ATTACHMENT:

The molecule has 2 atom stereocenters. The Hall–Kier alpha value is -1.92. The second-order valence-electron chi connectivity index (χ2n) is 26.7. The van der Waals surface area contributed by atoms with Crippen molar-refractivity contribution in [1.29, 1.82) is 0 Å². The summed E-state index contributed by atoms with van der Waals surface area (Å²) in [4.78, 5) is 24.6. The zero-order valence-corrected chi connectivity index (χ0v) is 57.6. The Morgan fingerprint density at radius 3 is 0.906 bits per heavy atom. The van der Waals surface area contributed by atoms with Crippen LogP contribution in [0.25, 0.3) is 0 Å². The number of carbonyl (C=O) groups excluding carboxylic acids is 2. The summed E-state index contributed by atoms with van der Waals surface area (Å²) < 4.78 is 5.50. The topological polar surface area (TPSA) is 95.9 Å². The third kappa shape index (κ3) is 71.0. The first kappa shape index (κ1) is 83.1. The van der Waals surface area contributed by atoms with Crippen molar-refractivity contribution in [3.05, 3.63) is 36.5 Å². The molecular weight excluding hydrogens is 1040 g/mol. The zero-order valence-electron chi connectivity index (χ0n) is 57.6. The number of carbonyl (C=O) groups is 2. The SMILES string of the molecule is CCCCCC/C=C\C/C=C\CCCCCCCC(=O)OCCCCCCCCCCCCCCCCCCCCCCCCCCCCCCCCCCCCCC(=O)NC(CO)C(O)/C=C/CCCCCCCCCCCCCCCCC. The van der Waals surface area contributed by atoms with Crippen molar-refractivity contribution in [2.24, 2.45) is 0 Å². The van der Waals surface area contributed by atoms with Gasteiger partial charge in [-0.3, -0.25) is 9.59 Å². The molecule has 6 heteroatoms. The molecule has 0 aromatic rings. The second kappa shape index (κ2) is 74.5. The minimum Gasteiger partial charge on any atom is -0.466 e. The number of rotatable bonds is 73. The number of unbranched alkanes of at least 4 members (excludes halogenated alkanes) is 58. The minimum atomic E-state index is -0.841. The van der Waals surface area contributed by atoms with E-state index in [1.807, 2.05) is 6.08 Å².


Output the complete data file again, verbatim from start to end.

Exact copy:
The molecule has 2 atom stereocenters. The Hall–Kier alpha value is -1.92. The second-order valence-electron chi connectivity index (χ2n) is 26.7. The van der Waals surface area contributed by atoms with Crippen molar-refractivity contribution in [1.29, 1.82) is 0 Å². The summed E-state index contributed by atoms with van der Waals surface area (Å²) in [4.78, 5) is 24.6. The zero-order valence-corrected chi connectivity index (χ0v) is 57.6. The Morgan fingerprint density at radius 3 is 0.906 bits per heavy atom. The van der Waals surface area contributed by atoms with Crippen LogP contribution in [0.25, 0.3) is 0 Å². The number of carbonyl (C=O) groups excluding carboxylic acids is 2. The summed E-state index contributed by atoms with van der Waals surface area (Å²) < 4.78 is 5.50. The topological polar surface area (TPSA) is 95.9 Å². The third kappa shape index (κ3) is 71.0. The first kappa shape index (κ1) is 83.1. The van der Waals surface area contributed by atoms with Crippen molar-refractivity contribution in [3.05, 3.63) is 36.5 Å². The molecular weight excluding hydrogens is 1040 g/mol. The zero-order valence-electron chi connectivity index (χ0n) is 57.6. The number of carbonyl (C=O) groups is 2. The SMILES string of the molecule is CCCCCC/C=C\C/C=C\CCCCCCCC(=O)OCCCCCCCCCCCCCCCCCCCCCCCCCCCCCCCCCCCCCC(=O)NC(CO)C(O)/C=C/CCCCCCCCCCCCCCCCC. The van der Waals surface area contributed by atoms with Crippen molar-refractivity contribution in [2.24, 2.45) is 0 Å². The van der Waals surface area contributed by atoms with Gasteiger partial charge in [-0.3, -0.25) is 9.59 Å². The molecule has 6 heteroatoms. The molecule has 0 aromatic rings. The second kappa shape index (κ2) is 74.5. The minimum Gasteiger partial charge on any atom is -0.466 e. The number of rotatable bonds is 73. The number of unbranched alkanes of at least 4 members (excludes halogenated alkanes) is 58. The minimum atomic E-state index is -0.841. The van der Waals surface area contributed by atoms with E-state index in [1.807, 2.05) is 6.08 Å².